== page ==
• Lessons from the Sewol sinking

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    On Wednesday last week, the Korean ferry Sewol capsized and sank with 238 people still unaccounted for, although 64 have been confirmed dead, say reports from Agence France-Presse.

    The sinking of the Sewol could perhaps be a bit surprising to Philippine maritime agencies, since South Korea is a developed country that prides itself on being a leading ship builder and maritime country, and on presumably having strong oversight in sea and air safety.

    But the sinking of the Sewol on April 16 should remind Philippine maritime authorities that Murphy’s Law can always strike, or “If anything can go wrong, it will.”

    And almost everything went wrong on that day. It appears that Captain Lee Joon-Seok’s not acting   appropriately as Sewol began to sink added to    the horrors.

    While it was only on Monday that South Korean president Park Guen-Hye said that she would hold those liable for the ferry sinking, it is comforting that the country’s leader has given an assurance that those accountable for the sea tragedy will eventually be punished.

    Also, the assistance given by volunteers to the grieving relatives of the victims is nothing but admirable. Finally, how the dead were handled by the both the media and rescuers is remarkable, because all the bodies that were plucked out from the wreckage were immediately wrapped decently and not shown the media, or left sprawled on the pavement for all the public to see. This is something nauseatingly commonplace in Philippine tragedies.

    It should not also be a surprise that in the next few months, those responsible for the ferry tragedy will be punished, jailed and banished, and the South Korean parliament might enact sweeping changes to their country’s maritime laws.

    In the Philippines, maritime tragedies have become a common occurrence, but many of the wrongdoers have gone unpunished.

    The Philippine interisland shipping industry still remains a protected one, since foreign investors are restricted in that industry.

    And not much has been heard about the latest sea tragedy in the country – the sinking of the MV St. Thomas Aquinas on August 2013 after it collided with the MV Sulpicio Express Siete. The dead from that collision reached 114 while 23 remain missing.

    Compared to the St. Thomas Aquinas tragedy, Korean authorities acted swiftly on finding out what went wrong in the Sewol tragedy, because the transcript from the ship showed panic, and indecision paralyzed decision-making at the bridge of the ship.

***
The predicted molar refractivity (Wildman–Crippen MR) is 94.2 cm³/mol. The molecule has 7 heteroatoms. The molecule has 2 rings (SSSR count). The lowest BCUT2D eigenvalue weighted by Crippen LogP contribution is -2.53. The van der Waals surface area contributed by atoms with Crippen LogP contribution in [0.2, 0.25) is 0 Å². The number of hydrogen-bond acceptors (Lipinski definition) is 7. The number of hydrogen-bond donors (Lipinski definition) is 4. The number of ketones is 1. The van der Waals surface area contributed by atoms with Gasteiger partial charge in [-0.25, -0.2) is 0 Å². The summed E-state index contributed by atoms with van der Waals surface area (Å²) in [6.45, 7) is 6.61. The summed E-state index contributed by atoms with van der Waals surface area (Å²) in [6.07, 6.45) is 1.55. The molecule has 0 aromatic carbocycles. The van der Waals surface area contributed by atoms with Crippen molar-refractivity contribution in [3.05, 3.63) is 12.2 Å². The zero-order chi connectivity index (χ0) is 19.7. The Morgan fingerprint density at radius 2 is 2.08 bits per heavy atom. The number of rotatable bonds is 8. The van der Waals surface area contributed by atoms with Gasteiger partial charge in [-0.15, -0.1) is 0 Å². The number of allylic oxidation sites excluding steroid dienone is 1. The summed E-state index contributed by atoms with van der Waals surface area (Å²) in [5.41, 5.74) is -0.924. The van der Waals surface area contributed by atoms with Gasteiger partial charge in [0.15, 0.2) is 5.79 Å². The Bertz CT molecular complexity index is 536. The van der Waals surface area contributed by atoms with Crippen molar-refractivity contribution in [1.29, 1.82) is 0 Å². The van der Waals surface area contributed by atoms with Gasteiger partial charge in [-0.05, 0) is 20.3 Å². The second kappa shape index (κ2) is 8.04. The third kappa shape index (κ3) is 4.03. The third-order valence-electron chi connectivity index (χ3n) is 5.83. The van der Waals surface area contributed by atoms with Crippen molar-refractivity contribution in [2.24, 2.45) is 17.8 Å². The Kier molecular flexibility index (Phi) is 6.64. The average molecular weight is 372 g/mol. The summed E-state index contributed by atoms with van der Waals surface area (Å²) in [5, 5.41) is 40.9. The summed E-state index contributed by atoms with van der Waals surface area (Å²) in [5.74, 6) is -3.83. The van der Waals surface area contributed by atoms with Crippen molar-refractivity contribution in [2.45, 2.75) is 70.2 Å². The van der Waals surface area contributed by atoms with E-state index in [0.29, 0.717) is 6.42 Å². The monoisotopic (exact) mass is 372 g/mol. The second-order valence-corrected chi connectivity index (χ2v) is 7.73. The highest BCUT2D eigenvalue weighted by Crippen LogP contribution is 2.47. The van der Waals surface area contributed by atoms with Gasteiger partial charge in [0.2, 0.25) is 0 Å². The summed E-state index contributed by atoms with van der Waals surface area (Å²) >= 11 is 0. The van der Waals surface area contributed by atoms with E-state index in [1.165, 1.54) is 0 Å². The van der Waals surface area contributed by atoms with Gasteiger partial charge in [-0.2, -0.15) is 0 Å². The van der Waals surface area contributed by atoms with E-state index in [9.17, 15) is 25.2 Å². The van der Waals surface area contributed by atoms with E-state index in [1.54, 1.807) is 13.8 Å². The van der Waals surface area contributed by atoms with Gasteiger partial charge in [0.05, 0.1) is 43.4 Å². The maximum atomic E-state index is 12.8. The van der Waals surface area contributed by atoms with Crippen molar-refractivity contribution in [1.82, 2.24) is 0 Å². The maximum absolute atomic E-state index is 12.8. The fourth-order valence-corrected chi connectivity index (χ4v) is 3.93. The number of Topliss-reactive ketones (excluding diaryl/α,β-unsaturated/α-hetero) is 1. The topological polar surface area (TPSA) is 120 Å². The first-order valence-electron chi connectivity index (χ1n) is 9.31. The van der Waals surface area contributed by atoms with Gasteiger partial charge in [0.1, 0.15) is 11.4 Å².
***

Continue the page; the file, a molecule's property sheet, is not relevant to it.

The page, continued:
But if there is anything that can be learned by the Koreans from the St. Thomas Aquinas tragedy, it is that its captain immediately ordered the abandoning of the ship and the crew promptly handing over life jackets to the passengers. Such quick decision-making by the captain of the St. Thomas Aquinas and the immediate action taken by its crew are truly admirable. wonder Filipinos are ranked among the world’s top mariners.

    However, a comparison of the Sewol and St. Thomas Aquinas tragedies will show that the Philippine Coast Guard (PCG) badly needs an upgrading of its equipment.

    South Korean authorities fielded more naval assets and men to the disaster area, who in less than two days recovered 24 bodies. The Times is not chastising the men of the PCG, but it is very clear that the coast guard needs more men, assets and funding for it to respond more effectively to maritime disasters.

    Another Philippine agency that can gain lessons from the tragedy is the Department of Education (DepEd). Of the Sewol’s 476 people on board, 352 were high school students headed for the holiday island of Jeju. Perhaps the DepEd should remind all schools in the Philippines to think twice on setting out on seaborne field trips.

    If South Korean authorities succeed in jailing people accountable for the Sewol tragedy, the Philippines should take note because as of now, there are numerous relatives of victims of sea tragedies who are still crying for justice. One good example are the relatives of the more than 400 victims of the sinking of the MV Princess of the Stars on June 21, 2008, which is not the only sea tragedy in Philippine waters during the past six years.

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